I promised my students at the beginning of the semester that we’d cover lots of ground when it came to theories of politics, and after covering labor movements last Thursday, we swung back today to puzzling over some of the earliest fighting in the war. We finally got onto the battlefield, you might say—looking in particular at Austria’s ill-fated 1914 campaign against Serbia. Two facts were of note in the early-going, because they’ll pop up again: atrocities against civilians and the near impossibility of achieving a breach against well-positioned modern firepower. However, our puzzle today was a simple one: why do some countries, like Serbia in 1914, fight wars that they don’t seem to have any reasonable chance of winning?
We developed two answers, familiar to readers of this blog, based on the idea that war is costly, destructive, wasteful—which gives even strong states incentives to strike bargains that avoid it, to say nothing of weak states that already expect to do poorly on the battlefield. Put differently, after a war, it’s pretty easy for the erstwhile belligerents to consider the treaty that ended their war, then look back and say, “Why didn’t we sign a treaty on these terms back then, before all the bloodletting?” We developed two answers, based on Fearon’s explanations for war.
First, it’s possible that, if states disagree about the likely outcome of a war, they can’t agree on what bargains are mutually preferable to it. In that case, my opponent may propose terms that I find unacceptable, leading me to fight, because I was unable to disabuse her of her belief that she could best me on the battlefield. Even if I’m relatively weak in this case, I’m not expecting a fight to the finish, because—once my relative strength has been demonstrated—my opponent has an incentive to propose terms that reflect her updated beliefs about my relative strength, ending the war and saving further bloodletting. So why fight an “unwinnable” war? One answer is that I might fight to prove I deserve better terms than my opponent deigns to offer me.
Given Austria’s surprise at (a) Serbian fighting prowess and (b) assertive Russian intervention, we could imagine just such an informational component to the fight; Austria thought it could win and win easily, while Germany kept the Russians at bay, leading it to make a pretty outlandish set of demands of its smaller neighbor. However, we also know that some Austrian leaders wanted to make sure that their demands of Serbia were rejected, which means that it wasn’t just an Austrian underestimation of her ally’s strength (though you’ve got to think that made them optimistic enough to aim for “crushing” as opposed to merely punishing Serbia). We’ve mentioned before that Austria’s motives were preventive; it wished to fight Serbia now, averting a future in which a growing Serbia might further undermine the Dual Monarchy’s control over its Slav nationalities. In that sense, Serbia’s decision was made for it, but the reasoning still applies to weak states quite well.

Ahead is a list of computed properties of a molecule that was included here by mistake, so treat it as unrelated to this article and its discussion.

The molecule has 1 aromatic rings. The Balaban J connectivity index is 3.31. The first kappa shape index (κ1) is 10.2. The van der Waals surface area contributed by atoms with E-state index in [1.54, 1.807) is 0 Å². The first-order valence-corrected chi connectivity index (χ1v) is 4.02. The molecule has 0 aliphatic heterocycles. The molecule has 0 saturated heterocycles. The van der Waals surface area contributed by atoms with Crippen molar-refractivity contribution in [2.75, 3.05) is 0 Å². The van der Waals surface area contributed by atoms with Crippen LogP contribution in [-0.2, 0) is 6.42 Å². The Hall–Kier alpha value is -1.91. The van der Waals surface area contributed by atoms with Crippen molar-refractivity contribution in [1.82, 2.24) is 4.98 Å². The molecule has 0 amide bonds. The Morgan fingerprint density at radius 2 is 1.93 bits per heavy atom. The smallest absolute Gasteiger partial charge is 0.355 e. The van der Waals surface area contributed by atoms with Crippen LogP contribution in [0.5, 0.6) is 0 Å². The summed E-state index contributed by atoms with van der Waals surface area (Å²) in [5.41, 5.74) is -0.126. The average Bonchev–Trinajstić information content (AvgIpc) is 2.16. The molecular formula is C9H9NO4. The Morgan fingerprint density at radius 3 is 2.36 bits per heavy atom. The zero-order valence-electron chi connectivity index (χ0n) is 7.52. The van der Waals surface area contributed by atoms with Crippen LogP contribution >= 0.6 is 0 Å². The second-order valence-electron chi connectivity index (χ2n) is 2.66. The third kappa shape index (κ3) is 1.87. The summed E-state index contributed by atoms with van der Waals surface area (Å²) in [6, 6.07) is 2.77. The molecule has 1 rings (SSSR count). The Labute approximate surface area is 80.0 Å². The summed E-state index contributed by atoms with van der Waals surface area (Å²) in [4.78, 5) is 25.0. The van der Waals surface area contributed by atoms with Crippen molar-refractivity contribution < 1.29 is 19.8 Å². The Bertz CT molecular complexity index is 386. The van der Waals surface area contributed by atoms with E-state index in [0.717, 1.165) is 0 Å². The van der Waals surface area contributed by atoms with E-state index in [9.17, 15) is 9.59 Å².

Here’s our second answer. If Serbia accepted everything in the Austrian ultimatum, it would cede parts of its own sovereign authority—judicial and police powers, in particular—and it would have been hard to imagine Austria-Hungary credibly giving those powers back. In other words, peace on Austrian terms would’ve shifted power substantially against Serbia, leading to what its leaders believed would be a further deterioration in its position against its enemies; war, on the other hand, might not have offered great prospects, but the worst outcome wasn’t all that different than what peace would’ve offered with near certainty: the end of rising Serbian power in the Balkans. So why fight an “unwinnable” war? Our second answer is that I might fight today because, whatever my prospects, the costs of future weakness are greater than the costs of war in the present.
Of course, it’s interesting that Serbia’s shifting power fear came as the result of the Dual Monarchy’s; if Austria hadn’t wanted to crush Serbia and dole her territories out to other states in the region, it might never have put such terms in front of Serbia in the first place. But we can still see this playing out when the shift in power doesn’t come about as the result of an opponent’s harsh demands, but armament programs: plenty of Germany’s leaders didn’t think their chances against Russia were great, but, by the same logic, in 1914 those chances were as good as they’d ever be—making an ostensibly “unwinnable” war against the combined industrial power of the Entente, however much a “leap into the dark” it was, an acceptable risk in the face of (what was believed to be) certain decline.